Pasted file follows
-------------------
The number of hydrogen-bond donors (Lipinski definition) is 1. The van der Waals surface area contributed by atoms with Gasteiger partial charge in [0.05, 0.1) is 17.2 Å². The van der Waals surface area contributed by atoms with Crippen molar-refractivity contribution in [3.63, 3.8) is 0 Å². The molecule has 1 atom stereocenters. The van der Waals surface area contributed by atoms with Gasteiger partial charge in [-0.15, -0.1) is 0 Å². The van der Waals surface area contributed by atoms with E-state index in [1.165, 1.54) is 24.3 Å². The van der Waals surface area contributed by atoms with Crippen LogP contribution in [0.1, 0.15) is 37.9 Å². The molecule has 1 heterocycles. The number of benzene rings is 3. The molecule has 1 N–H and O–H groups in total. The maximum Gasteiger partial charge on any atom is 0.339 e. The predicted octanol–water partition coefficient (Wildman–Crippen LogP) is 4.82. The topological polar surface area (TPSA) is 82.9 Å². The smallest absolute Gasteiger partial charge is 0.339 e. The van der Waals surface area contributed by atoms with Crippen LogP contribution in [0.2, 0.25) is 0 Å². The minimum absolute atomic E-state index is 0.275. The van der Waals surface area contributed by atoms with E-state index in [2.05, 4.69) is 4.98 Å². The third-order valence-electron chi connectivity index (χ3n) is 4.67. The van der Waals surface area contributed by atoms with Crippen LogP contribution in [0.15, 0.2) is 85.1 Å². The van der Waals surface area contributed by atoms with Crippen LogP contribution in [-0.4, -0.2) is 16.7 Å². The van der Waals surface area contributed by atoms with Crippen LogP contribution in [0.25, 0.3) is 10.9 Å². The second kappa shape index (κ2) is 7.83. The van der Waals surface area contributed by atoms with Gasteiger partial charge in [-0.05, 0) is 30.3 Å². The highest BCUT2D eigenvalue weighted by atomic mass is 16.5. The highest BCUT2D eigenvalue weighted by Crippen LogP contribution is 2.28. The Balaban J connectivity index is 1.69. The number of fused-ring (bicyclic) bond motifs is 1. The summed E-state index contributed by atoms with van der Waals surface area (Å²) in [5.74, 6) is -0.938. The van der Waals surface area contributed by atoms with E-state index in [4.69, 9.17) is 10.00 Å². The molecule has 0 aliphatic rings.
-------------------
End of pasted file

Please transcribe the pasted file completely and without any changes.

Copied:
The number of hydrogen-bond donors (Lipinski definition) is 1. The van der Waals surface area contributed by atoms with Gasteiger partial charge in [0.05, 0.1) is 17.2 Å². The van der Waals surface area contributed by atoms with Crippen molar-refractivity contribution in [3.63, 3.8) is 0 Å². The molecule has 1 atom stereocenters. The van der Waals surface area contributed by atoms with Gasteiger partial charge in [-0.15, -0.1) is 0 Å². The van der Waals surface area contributed by atoms with E-state index in [1.165, 1.54) is 24.3 Å². The van der Waals surface area contributed by atoms with Crippen LogP contribution in [0.1, 0.15) is 37.9 Å². The molecule has 1 heterocycles. The number of benzene rings is 3. The molecule has 1 N–H and O–H groups in total. The maximum Gasteiger partial charge on any atom is 0.339 e. The predicted octanol–water partition coefficient (Wildman–Crippen LogP) is 4.82. The topological polar surface area (TPSA) is 82.9 Å². The smallest absolute Gasteiger partial charge is 0.339 e. The van der Waals surface area contributed by atoms with Crippen LogP contribution in [0.2, 0.25) is 0 Å². The minimum absolute atomic E-state index is 0.275. The van der Waals surface area contributed by atoms with E-state index in [2.05, 4.69) is 4.98 Å². The third-order valence-electron chi connectivity index (χ3n) is 4.67. The van der Waals surface area contributed by atoms with Crippen LogP contribution in [0.15, 0.2) is 85.1 Å². The van der Waals surface area contributed by atoms with Crippen LogP contribution in [-0.4, -0.2) is 16.7 Å². The van der Waals surface area contributed by atoms with Crippen LogP contribution in [0.25, 0.3) is 10.9 Å². The second kappa shape index (κ2) is 7.83. The van der Waals surface area contributed by atoms with Gasteiger partial charge in [-0.05, 0) is 30.3 Å². The highest BCUT2D eigenvalue weighted by atomic mass is 16.5. The highest BCUT2D eigenvalue weighted by Crippen LogP contribution is 2.28. The Balaban J connectivity index is 1.69. The number of fused-ring (bicyclic) bond motifs is 1. The summed E-state index contributed by atoms with van der Waals surface area (Å²) in [5.74, 6) is -0.938. The van der Waals surface area contributed by atoms with E-state index in [4.69, 9.17) is 10.00 Å². The molecule has 0 aliphatic rings.